The Human Papillomavirus (HPV) is the most common sexually transmitted infection (STI) that affects millions of people worldwide. HPV vaccines can prevent HPV infections, yet vaccination rates remain suboptimal among adolescents. The purpose of this project was to assess parents’ knowledge and awareness of HPV and the HPV vaccine and to evaluate the effect of an educational intervention in improving parents’ knowledge and acceptance of the vaccine for their adolescent children compared to parents without intervention in a primary care clinic in East Chicago. The theoretical framework of the health belief model (HBM) and the precaution adoption process model (PAPM) were used to explain and predict parents’ health-related behaviors and decisions regarding the uptake of the HPV vaccine. The project was conducted on 48 parents of adolescent children (n=48). A quantitative quasi-experimental pretest and posttest design was used to assess parents’ knowledge, awareness, and acceptance of the HPV vaccine. Statistical analyses showed the pre-intervention mean percent correct on HPV knowledge was 35.41% (SD = 32.548%), and the post-intervention mean percent correct on HPV knowledge was 96.87% (SD = 15.999%). A paired samples t-test noted a statistically significant mean difference increase of 61.458% in the post-intervention scores, t (47) = 10.940, p < 0.001. Chi-square tests for parental intention to vaccinate was (χ2 = 1, P<0.01) and acceptance/vaccination rate was (χ2 = 0.6793). This suggests that the intervention increased parents’ knowledge, awareness and acceptance of the HPV vaccine. Future projects are needed for HPV education programs in a larger population.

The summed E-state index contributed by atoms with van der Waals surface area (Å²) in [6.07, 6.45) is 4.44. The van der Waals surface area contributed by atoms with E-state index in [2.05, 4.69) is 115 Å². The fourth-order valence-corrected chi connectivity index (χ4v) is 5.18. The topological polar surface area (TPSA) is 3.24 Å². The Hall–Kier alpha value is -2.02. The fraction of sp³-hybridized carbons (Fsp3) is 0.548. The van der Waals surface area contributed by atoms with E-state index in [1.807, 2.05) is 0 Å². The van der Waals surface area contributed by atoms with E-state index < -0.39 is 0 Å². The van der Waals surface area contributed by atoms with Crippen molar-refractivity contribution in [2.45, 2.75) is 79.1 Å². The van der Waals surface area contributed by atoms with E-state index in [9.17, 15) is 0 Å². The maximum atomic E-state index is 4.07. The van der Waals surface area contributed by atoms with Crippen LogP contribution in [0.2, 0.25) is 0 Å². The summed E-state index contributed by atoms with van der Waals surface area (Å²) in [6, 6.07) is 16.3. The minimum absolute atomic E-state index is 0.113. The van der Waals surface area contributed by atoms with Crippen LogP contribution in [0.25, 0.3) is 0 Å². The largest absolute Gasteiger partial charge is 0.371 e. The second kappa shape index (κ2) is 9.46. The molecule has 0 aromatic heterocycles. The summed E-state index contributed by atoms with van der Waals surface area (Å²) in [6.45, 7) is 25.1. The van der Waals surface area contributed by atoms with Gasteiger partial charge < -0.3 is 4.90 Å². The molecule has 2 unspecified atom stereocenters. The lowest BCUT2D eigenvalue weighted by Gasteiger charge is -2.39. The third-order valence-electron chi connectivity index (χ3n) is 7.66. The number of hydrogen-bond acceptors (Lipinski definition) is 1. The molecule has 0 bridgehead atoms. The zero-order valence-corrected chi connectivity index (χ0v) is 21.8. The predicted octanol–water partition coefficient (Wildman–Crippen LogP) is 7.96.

Keywords: Human papillomavirus, HPV vaccination, HPV vaccine, HPV education, parental knowledge, awareness, and acceptance.
|School:||Grand Canyon University|
|Department:||College of Doctoral Studies|
|School Location:||United States -- Arizona|
|Source:||DAI-B 81/9(E), Dissertation Abstracts International|
|Keywords:||Human Papillomavirus, Vaccine education|
Copyright in each Dissertation and Thesis is retained by the author. All Rights Reserved
The supplemental file or files you are about to download were provided to ProQuest by the author as part of a
dissertation or thesis. The supplemental files are provided "AS IS" without warranty. ProQuest is not responsible for the
content, format or impact on the supplemental file(s) on our system. in some cases, the file type may be unknown or
may be a .exe file. We recommend caution as you open such files.
Copyright of the original materials contained in the supplemental file is retained by the author and your access to the
supplemental files is subject to the ProQuest Terms and Conditions of use.
Depending on the size of the file(s) you are downloading, the system may take some time to download them. Please be